New York residents may be surprised to learn that an Austrian grandmother recently shredded currency equaling $1,020,490 in order to keep her family from inheriting the money. The shredded bits of cash were discovered on her nursing home bed just prior to her death, according to media reports.
Why didn't the grandmother just disinherit her relatives? In many European countries, including Austria, the law says a will must include provisions for certain "mandatory heirs," such as spouses, children and grandchildren. If there is no will, the courts will pass an estate onto the mandatory heirs. So, the grandmother used scissors to try to circumvent the law. However, Austria's central bank is thwarting her wishes. A bank representative said that the shredded money will be replaced and handed over to her mandatory heirs.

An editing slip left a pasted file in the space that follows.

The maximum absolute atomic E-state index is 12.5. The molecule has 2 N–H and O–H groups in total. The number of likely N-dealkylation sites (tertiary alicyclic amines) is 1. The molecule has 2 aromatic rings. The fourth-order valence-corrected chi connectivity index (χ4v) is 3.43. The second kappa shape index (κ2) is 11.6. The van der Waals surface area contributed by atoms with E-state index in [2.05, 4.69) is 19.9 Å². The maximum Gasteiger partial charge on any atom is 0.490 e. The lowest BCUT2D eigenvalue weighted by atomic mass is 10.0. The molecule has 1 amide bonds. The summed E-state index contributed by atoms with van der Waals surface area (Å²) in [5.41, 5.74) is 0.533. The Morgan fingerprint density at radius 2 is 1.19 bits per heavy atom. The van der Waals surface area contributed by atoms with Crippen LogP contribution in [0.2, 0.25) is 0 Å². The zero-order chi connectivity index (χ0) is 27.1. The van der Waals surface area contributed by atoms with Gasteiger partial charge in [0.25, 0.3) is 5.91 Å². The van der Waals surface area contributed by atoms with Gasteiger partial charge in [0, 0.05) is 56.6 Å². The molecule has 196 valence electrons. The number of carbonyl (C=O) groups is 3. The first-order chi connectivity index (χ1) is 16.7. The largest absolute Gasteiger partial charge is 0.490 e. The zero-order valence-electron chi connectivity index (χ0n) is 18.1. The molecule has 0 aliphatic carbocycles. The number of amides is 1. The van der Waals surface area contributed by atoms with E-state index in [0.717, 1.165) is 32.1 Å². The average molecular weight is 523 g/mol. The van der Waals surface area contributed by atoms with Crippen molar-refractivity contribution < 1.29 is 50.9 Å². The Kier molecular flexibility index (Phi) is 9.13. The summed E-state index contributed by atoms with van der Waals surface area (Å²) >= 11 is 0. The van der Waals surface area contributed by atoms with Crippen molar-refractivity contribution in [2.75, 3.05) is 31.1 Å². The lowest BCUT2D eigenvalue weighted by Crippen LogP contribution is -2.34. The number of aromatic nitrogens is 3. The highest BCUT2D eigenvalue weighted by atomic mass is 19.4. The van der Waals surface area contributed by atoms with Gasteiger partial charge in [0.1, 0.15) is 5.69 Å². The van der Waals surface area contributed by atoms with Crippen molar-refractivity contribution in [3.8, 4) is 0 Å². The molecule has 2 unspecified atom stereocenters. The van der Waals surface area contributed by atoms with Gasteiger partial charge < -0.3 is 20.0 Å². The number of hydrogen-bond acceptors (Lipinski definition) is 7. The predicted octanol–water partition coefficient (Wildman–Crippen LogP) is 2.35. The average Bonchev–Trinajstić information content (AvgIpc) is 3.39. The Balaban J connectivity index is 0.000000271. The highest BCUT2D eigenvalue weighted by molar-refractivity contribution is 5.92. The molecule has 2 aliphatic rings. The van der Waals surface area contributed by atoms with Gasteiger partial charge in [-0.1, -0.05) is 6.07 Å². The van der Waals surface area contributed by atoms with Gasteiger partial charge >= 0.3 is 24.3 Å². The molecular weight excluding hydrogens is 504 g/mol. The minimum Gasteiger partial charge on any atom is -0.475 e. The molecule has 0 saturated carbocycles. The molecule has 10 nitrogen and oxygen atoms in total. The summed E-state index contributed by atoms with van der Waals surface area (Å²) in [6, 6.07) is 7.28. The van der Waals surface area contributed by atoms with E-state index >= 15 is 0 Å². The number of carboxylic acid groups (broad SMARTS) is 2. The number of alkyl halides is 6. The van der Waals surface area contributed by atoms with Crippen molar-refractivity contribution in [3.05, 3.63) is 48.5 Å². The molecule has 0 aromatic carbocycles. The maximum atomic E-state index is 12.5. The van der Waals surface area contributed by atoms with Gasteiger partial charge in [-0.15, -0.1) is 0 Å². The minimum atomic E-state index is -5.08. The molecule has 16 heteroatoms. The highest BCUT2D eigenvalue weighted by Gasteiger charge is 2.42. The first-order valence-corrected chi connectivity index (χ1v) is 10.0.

In most U.S. states, it is easy to disinherit children by adding a few words to a will. If there is no will, heirs will inherit an estate by statute. It isn't quite as easy to disinherit a spouse, however. Most states demand that a portion of an estate, called an "elective share," be handed over to a surviving spouse even when they have been omitted from the will. That means that people who want to disinherit their spouse must do so through prenuptial agreement or divorce. As for destroying U.S. currency, it's a federal crime.
New York residents in need of an estate plan may wish to consult with an attorney. Legal counsel could carefully prepare wills, trusts and other estate planning documents that ensure an individual's assets are distributed according to their wishes.